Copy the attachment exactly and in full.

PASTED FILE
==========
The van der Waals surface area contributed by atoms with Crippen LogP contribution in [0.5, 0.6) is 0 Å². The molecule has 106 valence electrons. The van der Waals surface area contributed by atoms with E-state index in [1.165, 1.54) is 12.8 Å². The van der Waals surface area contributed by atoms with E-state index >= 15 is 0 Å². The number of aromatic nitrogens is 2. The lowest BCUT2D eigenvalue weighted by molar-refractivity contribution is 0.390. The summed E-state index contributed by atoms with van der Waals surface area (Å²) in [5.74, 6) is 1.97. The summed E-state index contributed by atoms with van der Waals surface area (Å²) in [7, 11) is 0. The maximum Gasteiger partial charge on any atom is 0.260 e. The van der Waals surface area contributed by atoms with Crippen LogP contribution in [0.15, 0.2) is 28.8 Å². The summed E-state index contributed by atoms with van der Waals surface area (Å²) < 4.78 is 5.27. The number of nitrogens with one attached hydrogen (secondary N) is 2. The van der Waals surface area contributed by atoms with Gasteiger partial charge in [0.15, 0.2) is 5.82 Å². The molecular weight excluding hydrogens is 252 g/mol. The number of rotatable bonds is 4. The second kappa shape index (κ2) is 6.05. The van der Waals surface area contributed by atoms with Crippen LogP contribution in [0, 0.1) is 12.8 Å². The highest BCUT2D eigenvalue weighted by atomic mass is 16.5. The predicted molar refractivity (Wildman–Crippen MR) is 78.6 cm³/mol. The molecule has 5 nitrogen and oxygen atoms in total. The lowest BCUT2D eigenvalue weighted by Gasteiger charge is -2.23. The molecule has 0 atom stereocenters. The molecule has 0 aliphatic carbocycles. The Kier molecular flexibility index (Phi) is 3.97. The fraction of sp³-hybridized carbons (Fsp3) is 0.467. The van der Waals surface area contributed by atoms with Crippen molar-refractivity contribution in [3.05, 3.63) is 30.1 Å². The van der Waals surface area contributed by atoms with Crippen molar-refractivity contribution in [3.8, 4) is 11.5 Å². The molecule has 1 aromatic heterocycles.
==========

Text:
The van der Waals surface area contributed by atoms with Crippen LogP contribution in [0.5, 0.6) is 0 Å². The molecule has 106 valence electrons. The van der Waals surface area contributed by atoms with E-state index in [1.165, 1.54) is 12.8 Å². The van der Waals surface area contributed by atoms with E-state index >= 15 is 0 Å². The number of aromatic nitrogens is 2. The lowest BCUT2D eigenvalue weighted by molar-refractivity contribution is 0.390. The summed E-state index contributed by atoms with van der Waals surface area (Å²) in [5.74, 6) is 1.97. The summed E-state index contributed by atoms with van der Waals surface area (Å²) in [7, 11) is 0. The maximum Gasteiger partial charge on any atom is 0.260 e. The van der Waals surface area contributed by atoms with Crippen LogP contribution in [0.15, 0.2) is 28.8 Å². The summed E-state index contributed by atoms with van der Waals surface area (Å²) < 4.78 is 5.27. The number of nitrogens with one attached hydrogen (secondary N) is 2. The van der Waals surface area contributed by atoms with Gasteiger partial charge in [0.15, 0.2) is 5.82 Å². The molecular weight excluding hydrogens is 252 g/mol. The number of rotatable bonds is 4. The second kappa shape index (κ2) is 6.05. The van der Waals surface area contributed by atoms with Crippen LogP contribution in [0, 0.1) is 12.8 Å². The highest BCUT2D eigenvalue weighted by atomic mass is 16.5. The predicted molar refractivity (Wildman–Crippen MR) is 78.6 cm³/mol. The molecule has 5 nitrogen and oxygen atoms in total. The lowest BCUT2D eigenvalue weighted by Gasteiger charge is -2.23. The molecule has 0 atom stereocenters. The molecule has 0 aliphatic carbocycles. The Kier molecular flexibility index (Phi) is 3.97. The fraction of sp³-hybridized carbons (Fsp3) is 0.467. The van der Waals surface area contributed by atoms with Crippen molar-refractivity contribution in [3.05, 3.63) is 30.1 Å². The van der Waals surface area contributed by atoms with Crippen molar-refractivity contribution in [3.8, 4) is 11.5 Å². The molecule has 1 aromatic heterocycles.